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  • Writer's pictureThe Rough & Tumble

The Rumbly Tummy: Hoppin' John Burgers

It's tradition! And one of our favorites. Since becoming vegetarian, Mallory has been making Hoppin' John's (or, if you prefer, Hoppin' Jane's) every New Year's Day. Seeing as her previous tradition of pork and kielbasa and sauerkraut wasn't going to cut the new dietary restriction, The R&T has been enjoying this spin on a classic Southern good-luck dish for the last five years. Brown rice topped with spiced black-eyed peas topped with sauteed collard greens topped with sauerkraut, sweet relish, and a little hot sauce. Yum. Truthfully, any time we are feeling a little under the weather, or just need some sort of comfort, this is a go-to. It's warm, it's lucky, and it keeps us regular. There's really nothing more you could ask for.

So on the morning of November 9th, when it seemed like the world was spinning backwards and angry words were flying and children weren't talking to their parents who weren't talking to their friends who weren't talking at all, we were in need of a little comfort. Actually, a lot of comfort. It'd been a tough couple of weeks as it was (see our previous blog), and as much as we wanted to remain calm and speak loudly, we actually needed a little quiet and some luck. So after our final Missouri shows, we took to the woods. And after a quick stock-up in a St. Louis grocery store, we found ourselves with five full days in the woods of Land Between the Lakes. That's Kentucky. No phone. No internet. Only another aimless soul or two left on the chilly campground. And lots of time to think and hike and play and rest and be. And cook.

We had chili, We had carrot dogs. We made s'mores every night. We ate big salads and homemade biscuits with sage gravy. We savored vegan mac'n'cheese with extra brussel sprouts. We took our time. All we had was time. We didn't know what time it was. We were eating like camping royalty, but we still wanted that consolation of a a fresh start. And something a little American. So Mallory started a pot of black-eyed peas, and after the daily two mile or so hike in the woods, Scott started the fire. We were having burgers. Lucky Hoppin' John burgers. And they were perfect.

By the time we left the woods, we were clearer headed, calm hearted, and full to the brim. We hope this recipe brings you a little consolation, too, as the colder part of the year sneaks in. A little piece of summer, a little piece of winter, and a lot of luck to you, from our kitchen to yours.

Hoppin' John Burgers



Olive oil

2 c black eyed peas, drained*

TBSP cajun seasoning

dash garam masala

dash cinnamon

1 medium yellow onion, diced

4 cloves garlic, minced

1/4 c BBQ sauce**

2 TBSP amino acids or tamari

1 TBSP Worcestershire sauce

1/2 tsp dried thyme

1/2 tsp smoked paprika

2 TBSP oregano

dash of cayenne (more if you like it spicy)

1 TBSP flaxmeal

1 & 1/4-1/2 oats (or almond meal... or make it half and half!)


3-4 c collard greens, chopped (we use the stems, but some prefer not)


sweet pickles, sliced or sweet relish

veganaise (or mayonnaise)

hot sauce

bread/buns of choice (we used GF bread, toasted)


1. If using canned black-eyed peas, heat a skillet, add olive oil, and saute onion and garlic. Add canned peas. Then add cajun seasoning, garam masala, cinnamon. Heat until fragrant. Remove from heat. If using dried peas, see (*) below.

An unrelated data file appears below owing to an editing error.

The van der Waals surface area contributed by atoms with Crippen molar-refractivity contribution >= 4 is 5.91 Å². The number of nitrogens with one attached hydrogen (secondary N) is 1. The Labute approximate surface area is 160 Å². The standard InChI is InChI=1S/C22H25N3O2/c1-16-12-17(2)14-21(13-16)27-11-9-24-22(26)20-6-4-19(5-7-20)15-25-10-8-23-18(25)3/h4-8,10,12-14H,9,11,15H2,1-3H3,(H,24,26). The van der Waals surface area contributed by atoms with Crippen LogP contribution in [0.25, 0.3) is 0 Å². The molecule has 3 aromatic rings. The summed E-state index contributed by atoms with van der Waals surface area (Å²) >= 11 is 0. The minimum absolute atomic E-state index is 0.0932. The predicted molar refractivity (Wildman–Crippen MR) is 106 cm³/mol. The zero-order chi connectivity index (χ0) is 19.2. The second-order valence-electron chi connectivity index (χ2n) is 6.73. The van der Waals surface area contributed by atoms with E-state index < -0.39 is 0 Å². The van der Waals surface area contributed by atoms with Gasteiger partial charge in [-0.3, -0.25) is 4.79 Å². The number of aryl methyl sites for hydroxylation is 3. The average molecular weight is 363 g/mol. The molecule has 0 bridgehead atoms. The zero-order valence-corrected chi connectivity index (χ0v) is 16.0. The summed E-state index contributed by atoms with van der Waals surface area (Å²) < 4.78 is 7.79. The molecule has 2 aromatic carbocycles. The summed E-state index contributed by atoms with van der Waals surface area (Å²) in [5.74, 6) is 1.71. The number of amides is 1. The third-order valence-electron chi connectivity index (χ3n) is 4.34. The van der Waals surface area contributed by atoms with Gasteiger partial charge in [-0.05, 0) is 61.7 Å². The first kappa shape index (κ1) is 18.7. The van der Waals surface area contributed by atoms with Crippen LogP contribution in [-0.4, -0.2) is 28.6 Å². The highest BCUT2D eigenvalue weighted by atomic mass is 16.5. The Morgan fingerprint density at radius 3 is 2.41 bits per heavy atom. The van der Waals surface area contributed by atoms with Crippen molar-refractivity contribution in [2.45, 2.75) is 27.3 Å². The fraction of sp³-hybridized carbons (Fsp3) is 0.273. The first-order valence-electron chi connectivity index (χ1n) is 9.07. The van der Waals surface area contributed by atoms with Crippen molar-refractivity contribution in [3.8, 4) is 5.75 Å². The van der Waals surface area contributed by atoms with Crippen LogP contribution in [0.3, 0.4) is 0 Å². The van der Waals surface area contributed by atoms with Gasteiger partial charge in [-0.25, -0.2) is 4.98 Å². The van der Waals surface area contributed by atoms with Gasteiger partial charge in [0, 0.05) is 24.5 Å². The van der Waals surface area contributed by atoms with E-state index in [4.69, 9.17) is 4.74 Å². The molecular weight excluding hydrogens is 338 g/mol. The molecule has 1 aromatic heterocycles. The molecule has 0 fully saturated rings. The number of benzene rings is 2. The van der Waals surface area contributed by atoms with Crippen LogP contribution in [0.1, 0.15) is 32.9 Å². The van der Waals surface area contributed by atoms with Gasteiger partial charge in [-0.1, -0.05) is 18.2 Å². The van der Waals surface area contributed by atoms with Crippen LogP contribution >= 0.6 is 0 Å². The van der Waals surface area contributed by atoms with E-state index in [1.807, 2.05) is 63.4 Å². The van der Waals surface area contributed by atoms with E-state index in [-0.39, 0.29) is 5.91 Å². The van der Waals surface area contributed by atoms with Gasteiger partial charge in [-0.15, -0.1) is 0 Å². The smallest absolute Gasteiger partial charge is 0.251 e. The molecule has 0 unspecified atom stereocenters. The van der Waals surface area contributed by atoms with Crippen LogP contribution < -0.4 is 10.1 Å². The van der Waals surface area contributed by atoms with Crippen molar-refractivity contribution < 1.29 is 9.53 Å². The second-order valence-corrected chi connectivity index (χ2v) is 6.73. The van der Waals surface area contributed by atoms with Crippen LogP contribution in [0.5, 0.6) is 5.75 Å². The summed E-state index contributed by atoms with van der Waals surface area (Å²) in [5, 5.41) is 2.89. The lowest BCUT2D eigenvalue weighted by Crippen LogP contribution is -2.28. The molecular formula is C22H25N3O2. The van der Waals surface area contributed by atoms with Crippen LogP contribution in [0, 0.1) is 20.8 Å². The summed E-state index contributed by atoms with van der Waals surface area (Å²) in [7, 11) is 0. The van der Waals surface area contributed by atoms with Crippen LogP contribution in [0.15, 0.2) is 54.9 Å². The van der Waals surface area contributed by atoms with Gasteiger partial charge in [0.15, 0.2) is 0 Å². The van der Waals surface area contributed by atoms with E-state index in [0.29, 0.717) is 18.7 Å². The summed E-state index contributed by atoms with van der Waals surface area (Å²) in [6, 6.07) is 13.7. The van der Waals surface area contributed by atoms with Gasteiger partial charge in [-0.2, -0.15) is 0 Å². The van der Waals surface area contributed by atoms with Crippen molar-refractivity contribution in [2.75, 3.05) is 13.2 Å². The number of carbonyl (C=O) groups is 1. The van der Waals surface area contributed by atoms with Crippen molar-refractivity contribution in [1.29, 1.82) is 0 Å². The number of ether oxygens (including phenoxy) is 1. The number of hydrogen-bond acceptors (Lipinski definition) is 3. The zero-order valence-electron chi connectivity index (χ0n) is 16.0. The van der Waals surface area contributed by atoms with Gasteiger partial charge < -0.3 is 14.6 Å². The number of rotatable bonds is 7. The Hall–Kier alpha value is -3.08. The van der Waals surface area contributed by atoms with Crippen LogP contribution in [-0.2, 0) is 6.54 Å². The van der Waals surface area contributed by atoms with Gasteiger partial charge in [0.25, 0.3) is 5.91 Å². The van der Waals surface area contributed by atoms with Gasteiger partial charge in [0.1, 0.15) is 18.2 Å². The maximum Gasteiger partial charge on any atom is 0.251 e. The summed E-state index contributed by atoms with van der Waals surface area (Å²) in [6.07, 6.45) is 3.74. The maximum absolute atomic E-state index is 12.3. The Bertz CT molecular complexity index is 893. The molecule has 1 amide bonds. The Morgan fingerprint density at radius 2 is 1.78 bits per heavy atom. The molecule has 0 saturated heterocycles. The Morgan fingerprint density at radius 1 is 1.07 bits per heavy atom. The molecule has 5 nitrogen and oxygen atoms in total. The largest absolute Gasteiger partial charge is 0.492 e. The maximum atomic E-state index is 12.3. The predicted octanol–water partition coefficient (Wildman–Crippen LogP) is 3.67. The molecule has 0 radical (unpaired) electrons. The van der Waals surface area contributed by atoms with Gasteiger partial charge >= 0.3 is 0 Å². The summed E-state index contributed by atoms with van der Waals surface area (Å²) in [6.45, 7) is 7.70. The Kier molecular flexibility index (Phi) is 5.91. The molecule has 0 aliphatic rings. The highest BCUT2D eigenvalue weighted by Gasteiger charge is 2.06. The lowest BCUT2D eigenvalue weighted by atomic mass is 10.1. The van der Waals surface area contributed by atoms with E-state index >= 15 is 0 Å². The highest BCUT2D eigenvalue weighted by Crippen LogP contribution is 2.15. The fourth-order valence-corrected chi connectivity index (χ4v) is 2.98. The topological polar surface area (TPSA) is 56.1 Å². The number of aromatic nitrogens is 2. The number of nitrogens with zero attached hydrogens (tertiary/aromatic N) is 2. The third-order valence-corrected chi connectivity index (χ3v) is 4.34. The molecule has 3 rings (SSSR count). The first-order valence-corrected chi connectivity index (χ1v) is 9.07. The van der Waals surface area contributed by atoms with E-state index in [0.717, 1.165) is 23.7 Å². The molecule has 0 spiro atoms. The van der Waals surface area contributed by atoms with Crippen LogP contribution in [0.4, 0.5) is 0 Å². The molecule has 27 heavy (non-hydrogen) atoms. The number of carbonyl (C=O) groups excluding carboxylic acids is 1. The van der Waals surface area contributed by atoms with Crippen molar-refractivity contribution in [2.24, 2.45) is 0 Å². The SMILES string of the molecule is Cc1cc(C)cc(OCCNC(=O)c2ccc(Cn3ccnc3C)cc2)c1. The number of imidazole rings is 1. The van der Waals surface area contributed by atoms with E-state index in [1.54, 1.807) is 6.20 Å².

2. In a food processor, add oats/almond meal with flaxmeal. Pulse to break down oats, about 10 seconds. Add skillet mixture, plus remaining burger ingredients. Pulse to combine, but not liquify. You should still have a good but of chunk in there.

3. With your hands, pull 1/4 of mixture out at a time, forming into thick patties (making four total). Rest patties on a greased pan. Stick in freezer for 15 minutes.

4. If you are camping out, rest patties on aluminum foil on grill outside til warmed through and containing that cool looking grill mark. If making at home, you can pan fry them in a TBSP or two of hot oil of choice in a skillet til warmed through (medium heat and covered between flipping), or bake in the oven at 375 degrees for 25-30 minutes.

5. About five minutes before burgers are complete, heat a skillet to medium-high heat with a 2 tsp of oil of choice. Toss in collards and cook til bright green and a little soft (not too soft-- you don't want them mushy), about 3 minutes, tossing (and charring to taste). Salt and pepper to taste.

6. When burgers are complete, slather one side of the each piece of bread with veganaise/mayonnaise, dribble with your favorite hot sauce. Place the burger down and top with collards, sweet pickles/relish, and sauerkraut.

7. Prepare ahead of time with a napkin. This business is messy.

The final product.

*Mallory likes to prepare her black-eyed peas in a slow cooker ahead of time. If you prefer this method (or have dried peas), place 1 to 1-1/2 c dried black-eyed peas in a slow cooker with Cajun seasoning, garam masala, cinnamon, and a bit of salt or amino acids/tamari and 4 - 6 c water. Cook on low for 8 hours.

**BBQ sauce is delicious. Especially when it's homemade. Mallory likes to make hers with rhubarb, ketchup, and a few other ingredients. If you want her special recipe, feel free to email us. If you don't have any BBQ sauce around, simply replace this ingredient with some ketchup and a little hot sauce and sweetener of choice (molasses or honey is fun!).

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